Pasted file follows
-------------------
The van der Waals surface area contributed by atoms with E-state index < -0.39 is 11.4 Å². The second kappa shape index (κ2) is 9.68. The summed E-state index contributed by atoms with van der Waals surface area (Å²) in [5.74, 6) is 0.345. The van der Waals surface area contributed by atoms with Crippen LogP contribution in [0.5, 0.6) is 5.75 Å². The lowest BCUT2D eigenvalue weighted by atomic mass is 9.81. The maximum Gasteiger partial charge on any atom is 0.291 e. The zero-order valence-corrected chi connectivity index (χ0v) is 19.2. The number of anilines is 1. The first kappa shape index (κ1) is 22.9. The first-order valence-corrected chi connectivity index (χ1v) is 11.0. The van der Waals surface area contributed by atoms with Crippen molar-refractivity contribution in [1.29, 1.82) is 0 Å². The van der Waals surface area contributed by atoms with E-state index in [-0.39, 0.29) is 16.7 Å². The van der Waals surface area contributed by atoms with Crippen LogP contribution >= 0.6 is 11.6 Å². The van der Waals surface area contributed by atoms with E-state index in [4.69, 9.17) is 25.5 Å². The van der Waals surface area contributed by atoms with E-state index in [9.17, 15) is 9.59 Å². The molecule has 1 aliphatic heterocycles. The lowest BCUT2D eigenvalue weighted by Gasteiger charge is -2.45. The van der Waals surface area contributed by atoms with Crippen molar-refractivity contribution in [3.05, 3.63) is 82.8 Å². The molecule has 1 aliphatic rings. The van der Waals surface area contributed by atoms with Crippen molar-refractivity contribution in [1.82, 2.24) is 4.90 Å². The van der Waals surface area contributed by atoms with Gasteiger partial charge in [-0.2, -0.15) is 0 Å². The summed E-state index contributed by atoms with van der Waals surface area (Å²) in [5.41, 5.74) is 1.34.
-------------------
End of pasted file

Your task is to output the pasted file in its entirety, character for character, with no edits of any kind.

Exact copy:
The van der Waals surface area contributed by atoms with E-state index < -0.39 is 11.4 Å². The second kappa shape index (κ2) is 9.68. The summed E-state index contributed by atoms with van der Waals surface area (Å²) in [5.74, 6) is 0.345. The van der Waals surface area contributed by atoms with Crippen LogP contribution in [0.5, 0.6) is 5.75 Å². The lowest BCUT2D eigenvalue weighted by atomic mass is 9.81. The maximum Gasteiger partial charge on any atom is 0.291 e. The zero-order valence-corrected chi connectivity index (χ0v) is 19.2. The number of anilines is 1. The first kappa shape index (κ1) is 22.9. The first-order valence-corrected chi connectivity index (χ1v) is 11.0. The van der Waals surface area contributed by atoms with Crippen molar-refractivity contribution in [1.29, 1.82) is 0 Å². The van der Waals surface area contributed by atoms with E-state index in [-0.39, 0.29) is 16.7 Å². The van der Waals surface area contributed by atoms with Crippen LogP contribution >= 0.6 is 11.6 Å². The van der Waals surface area contributed by atoms with E-state index in [4.69, 9.17) is 25.5 Å². The van der Waals surface area contributed by atoms with E-state index in [9.17, 15) is 9.59 Å². The molecule has 1 aliphatic heterocycles. The lowest BCUT2D eigenvalue weighted by Gasteiger charge is -2.45. The van der Waals surface area contributed by atoms with Crippen molar-refractivity contribution in [3.05, 3.63) is 82.8 Å². The molecule has 1 aliphatic rings. The van der Waals surface area contributed by atoms with Crippen molar-refractivity contribution in [1.82, 2.24) is 4.90 Å². The van der Waals surface area contributed by atoms with Gasteiger partial charge in [-0.2, -0.15) is 0 Å². The summed E-state index contributed by atoms with van der Waals surface area (Å²) in [5.41, 5.74) is 1.34.